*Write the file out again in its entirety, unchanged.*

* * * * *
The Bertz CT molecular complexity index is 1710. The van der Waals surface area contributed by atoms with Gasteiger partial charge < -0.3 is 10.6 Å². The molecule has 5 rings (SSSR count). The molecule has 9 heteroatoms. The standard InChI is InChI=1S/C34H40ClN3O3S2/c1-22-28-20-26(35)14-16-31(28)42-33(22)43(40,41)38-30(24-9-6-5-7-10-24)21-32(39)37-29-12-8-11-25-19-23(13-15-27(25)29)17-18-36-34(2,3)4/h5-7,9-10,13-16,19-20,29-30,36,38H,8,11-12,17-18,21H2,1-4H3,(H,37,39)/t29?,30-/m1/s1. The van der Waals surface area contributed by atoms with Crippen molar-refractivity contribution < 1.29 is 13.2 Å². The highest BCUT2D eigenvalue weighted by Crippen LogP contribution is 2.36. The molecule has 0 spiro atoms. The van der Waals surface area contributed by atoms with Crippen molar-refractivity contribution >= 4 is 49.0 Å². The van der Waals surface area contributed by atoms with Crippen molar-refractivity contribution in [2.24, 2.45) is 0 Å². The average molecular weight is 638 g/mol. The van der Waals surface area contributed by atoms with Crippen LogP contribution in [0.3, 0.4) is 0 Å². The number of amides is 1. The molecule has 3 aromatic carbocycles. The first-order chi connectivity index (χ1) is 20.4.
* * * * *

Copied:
The Bertz CT molecular complexity index is 1710. The van der Waals surface area contributed by atoms with Gasteiger partial charge < -0.3 is 10.6 Å². The molecule has 5 rings (SSSR count). The molecule has 9 heteroatoms. The standard InChI is InChI=1S/C34H40ClN3O3S2/c1-22-28-20-26(35)14-16-31(28)42-33(22)43(40,41)38-30(24-9-6-5-7-10-24)21-32(39)37-29-12-8-11-25-19-23(13-15-27(25)29)17-18-36-34(2,3)4/h5-7,9-10,13-16,19-20,29-30,36,38H,8,11-12,17-18,21H2,1-4H3,(H,37,39)/t29?,30-/m1/s1. The van der Waals surface area contributed by atoms with Crippen molar-refractivity contribution < 1.29 is 13.2 Å². The highest BCUT2D eigenvalue weighted by Crippen LogP contribution is 2.36. The molecule has 0 spiro atoms. The van der Waals surface area contributed by atoms with Crippen molar-refractivity contribution >= 4 is 49.0 Å². The van der Waals surface area contributed by atoms with Crippen molar-refractivity contribution in [2.24, 2.45) is 0 Å². The average molecular weight is 638 g/mol. The van der Waals surface area contributed by atoms with Crippen LogP contribution in [0.3, 0.4) is 0 Å². The number of amides is 1. The molecule has 3 aromatic carbocycles. The first-order chi connectivity index (χ1) is 20.4.